In Journey through Tarot, you learn the metaphorical language of tarot through cultural immersion. You won’t start by memorizing the meanings of cards, but rather you will use the images on the cards to determine what they mean to you. Nor will you begin by laying out spreads and translating them like a classic text, but rather you will intentionally choose cards that have something to say to you—and use these tarot images to express your thoughts and ideas. In this course, you will learn tarot backwards. You will learn to speak with the cards first. And then when you begin to listen to them, you will see that they have so much more to say than the stuttering of memorized phrases.

There are a number of different ways to read a card. In Journey Through Tarot, these different methods are called guideposts. This book presents seven guideposts that point the way toward understanding the cards. Exercises and examples help you to learn and apply each guidepost.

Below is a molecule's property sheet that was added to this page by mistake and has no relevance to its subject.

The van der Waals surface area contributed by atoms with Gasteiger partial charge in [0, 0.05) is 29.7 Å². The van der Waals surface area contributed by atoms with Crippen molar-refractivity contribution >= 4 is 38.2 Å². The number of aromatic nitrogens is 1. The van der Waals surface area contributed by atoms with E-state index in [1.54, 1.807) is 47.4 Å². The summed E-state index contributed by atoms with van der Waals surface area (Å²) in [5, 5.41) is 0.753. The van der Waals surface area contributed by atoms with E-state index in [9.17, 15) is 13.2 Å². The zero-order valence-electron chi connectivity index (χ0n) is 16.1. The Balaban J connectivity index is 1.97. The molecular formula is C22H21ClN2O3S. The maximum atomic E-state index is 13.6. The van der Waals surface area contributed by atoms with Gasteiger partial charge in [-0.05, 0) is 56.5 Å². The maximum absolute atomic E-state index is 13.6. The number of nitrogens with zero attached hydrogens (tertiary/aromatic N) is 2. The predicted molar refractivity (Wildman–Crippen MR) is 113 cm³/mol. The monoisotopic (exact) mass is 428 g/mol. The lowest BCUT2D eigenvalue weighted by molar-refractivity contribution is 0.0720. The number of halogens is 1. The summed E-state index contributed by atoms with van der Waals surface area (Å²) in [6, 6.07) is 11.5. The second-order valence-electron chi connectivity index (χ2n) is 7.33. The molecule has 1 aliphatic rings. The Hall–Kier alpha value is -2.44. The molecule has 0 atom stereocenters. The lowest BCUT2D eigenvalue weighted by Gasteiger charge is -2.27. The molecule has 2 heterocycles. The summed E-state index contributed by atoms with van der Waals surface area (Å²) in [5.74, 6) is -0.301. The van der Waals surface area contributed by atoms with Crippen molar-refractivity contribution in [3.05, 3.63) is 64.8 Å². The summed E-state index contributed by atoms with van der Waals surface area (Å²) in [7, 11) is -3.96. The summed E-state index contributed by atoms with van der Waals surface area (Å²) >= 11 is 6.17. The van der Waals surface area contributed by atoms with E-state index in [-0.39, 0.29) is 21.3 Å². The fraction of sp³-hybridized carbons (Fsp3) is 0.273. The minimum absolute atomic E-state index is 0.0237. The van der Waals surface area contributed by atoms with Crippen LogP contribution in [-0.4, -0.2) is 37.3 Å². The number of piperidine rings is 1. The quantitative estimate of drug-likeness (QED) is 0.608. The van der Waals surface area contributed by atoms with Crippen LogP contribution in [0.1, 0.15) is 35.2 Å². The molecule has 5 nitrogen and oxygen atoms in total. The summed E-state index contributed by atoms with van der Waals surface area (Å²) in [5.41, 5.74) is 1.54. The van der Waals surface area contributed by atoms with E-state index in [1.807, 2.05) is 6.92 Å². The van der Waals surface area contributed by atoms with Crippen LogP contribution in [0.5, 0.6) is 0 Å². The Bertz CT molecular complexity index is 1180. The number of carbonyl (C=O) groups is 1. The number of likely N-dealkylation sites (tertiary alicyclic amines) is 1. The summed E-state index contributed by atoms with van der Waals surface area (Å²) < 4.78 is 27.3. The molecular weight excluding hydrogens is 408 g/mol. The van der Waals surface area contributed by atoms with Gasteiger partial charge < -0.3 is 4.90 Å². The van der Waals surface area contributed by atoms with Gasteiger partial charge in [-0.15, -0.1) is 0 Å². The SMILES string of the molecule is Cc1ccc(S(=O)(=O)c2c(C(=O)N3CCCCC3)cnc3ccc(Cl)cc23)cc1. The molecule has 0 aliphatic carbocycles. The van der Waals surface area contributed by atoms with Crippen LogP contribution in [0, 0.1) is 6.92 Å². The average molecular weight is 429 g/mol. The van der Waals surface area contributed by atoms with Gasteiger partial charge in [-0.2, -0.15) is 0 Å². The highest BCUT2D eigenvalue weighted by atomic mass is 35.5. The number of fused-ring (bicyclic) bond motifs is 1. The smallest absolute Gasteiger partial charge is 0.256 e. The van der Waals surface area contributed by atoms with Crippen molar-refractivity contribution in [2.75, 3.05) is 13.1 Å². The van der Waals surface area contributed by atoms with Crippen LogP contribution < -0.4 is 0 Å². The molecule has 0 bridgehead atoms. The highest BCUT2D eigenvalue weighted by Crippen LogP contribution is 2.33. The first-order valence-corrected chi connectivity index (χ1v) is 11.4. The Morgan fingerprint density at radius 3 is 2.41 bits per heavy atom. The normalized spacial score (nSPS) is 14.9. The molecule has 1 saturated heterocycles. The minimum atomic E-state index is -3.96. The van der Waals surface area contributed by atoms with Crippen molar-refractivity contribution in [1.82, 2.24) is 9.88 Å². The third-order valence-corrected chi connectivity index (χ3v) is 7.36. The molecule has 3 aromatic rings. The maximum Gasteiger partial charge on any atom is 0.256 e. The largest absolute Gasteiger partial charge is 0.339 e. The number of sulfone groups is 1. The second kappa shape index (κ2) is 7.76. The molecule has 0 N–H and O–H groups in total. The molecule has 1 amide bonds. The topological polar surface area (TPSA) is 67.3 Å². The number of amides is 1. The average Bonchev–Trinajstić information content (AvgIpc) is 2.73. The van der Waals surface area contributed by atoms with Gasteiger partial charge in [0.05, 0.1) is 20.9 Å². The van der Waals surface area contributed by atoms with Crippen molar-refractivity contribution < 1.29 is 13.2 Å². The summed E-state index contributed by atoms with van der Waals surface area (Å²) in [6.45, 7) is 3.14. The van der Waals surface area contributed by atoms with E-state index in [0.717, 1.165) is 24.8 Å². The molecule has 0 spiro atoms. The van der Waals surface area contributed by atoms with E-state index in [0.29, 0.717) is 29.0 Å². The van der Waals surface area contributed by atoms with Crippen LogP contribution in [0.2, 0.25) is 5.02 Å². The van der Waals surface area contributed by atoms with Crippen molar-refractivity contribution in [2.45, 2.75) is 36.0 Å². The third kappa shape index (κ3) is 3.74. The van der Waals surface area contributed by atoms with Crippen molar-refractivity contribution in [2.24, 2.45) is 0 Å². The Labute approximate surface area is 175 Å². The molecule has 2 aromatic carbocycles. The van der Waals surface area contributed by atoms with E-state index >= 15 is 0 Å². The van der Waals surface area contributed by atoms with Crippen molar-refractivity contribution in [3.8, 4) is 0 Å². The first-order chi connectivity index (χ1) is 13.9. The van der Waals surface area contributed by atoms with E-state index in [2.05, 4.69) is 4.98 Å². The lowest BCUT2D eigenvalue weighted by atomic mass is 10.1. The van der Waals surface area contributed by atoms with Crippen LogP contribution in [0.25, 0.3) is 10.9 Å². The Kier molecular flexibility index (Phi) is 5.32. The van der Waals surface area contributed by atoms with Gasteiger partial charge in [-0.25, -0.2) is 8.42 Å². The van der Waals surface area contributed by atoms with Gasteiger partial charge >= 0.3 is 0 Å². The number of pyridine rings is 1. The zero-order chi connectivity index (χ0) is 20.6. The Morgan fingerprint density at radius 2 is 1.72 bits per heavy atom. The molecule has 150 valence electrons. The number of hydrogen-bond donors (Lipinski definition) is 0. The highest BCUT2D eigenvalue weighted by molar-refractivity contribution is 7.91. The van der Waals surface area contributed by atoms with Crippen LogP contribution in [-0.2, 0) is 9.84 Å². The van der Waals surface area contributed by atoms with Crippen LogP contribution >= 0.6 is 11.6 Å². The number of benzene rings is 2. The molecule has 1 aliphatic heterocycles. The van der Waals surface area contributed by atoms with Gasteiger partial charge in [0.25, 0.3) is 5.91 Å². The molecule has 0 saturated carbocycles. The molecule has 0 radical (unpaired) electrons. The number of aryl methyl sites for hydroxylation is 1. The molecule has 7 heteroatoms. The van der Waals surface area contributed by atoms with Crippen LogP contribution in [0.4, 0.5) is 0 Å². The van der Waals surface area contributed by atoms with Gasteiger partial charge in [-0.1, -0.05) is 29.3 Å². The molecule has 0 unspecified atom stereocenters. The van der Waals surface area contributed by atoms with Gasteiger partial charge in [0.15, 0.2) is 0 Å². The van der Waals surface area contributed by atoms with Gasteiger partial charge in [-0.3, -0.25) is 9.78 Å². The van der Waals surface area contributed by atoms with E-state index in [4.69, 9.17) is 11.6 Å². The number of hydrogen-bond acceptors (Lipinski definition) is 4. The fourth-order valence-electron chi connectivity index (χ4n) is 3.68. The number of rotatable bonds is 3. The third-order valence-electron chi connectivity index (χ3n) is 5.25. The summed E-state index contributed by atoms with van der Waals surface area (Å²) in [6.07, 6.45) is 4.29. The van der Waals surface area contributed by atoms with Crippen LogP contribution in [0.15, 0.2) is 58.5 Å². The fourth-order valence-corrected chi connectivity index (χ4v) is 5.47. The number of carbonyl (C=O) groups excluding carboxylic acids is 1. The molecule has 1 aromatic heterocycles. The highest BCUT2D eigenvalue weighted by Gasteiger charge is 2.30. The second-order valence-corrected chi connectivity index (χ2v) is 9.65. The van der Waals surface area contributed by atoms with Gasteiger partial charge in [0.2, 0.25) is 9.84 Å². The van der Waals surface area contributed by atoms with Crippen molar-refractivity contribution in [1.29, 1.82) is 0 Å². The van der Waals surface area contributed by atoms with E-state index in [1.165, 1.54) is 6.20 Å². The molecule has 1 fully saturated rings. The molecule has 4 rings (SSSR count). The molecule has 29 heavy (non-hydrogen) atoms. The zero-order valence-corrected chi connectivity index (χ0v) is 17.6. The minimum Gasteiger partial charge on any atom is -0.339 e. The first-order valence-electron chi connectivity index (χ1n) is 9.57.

From the beginning you will be using cards in groups, not singly. The interaction of the cards is at the very foundation of learning to read tarot. It’s the difference between the word “cat” and the phrase “a black cat.” “Cat” as part of the phrase “a black cat” cannot refer to a tabby cat or a calico cat or a Siamese cat, and likewise, by laying down two cards, they must necessarily form a meaning that is different from that of either one alone. But if this method sounds complicated, the beauty is that it’s not. Because the guideposts teach you to use the cards to speak, all you have to do is tell stories with the cards. The stories you tell—the work you do with the cards—is what teaches you tarot. You learn by applying your own experiences, knowledge and understanding to the cards.

So, if this method doesn’t rely on the academic memorization of card keywords, does that mean it’s intuitive?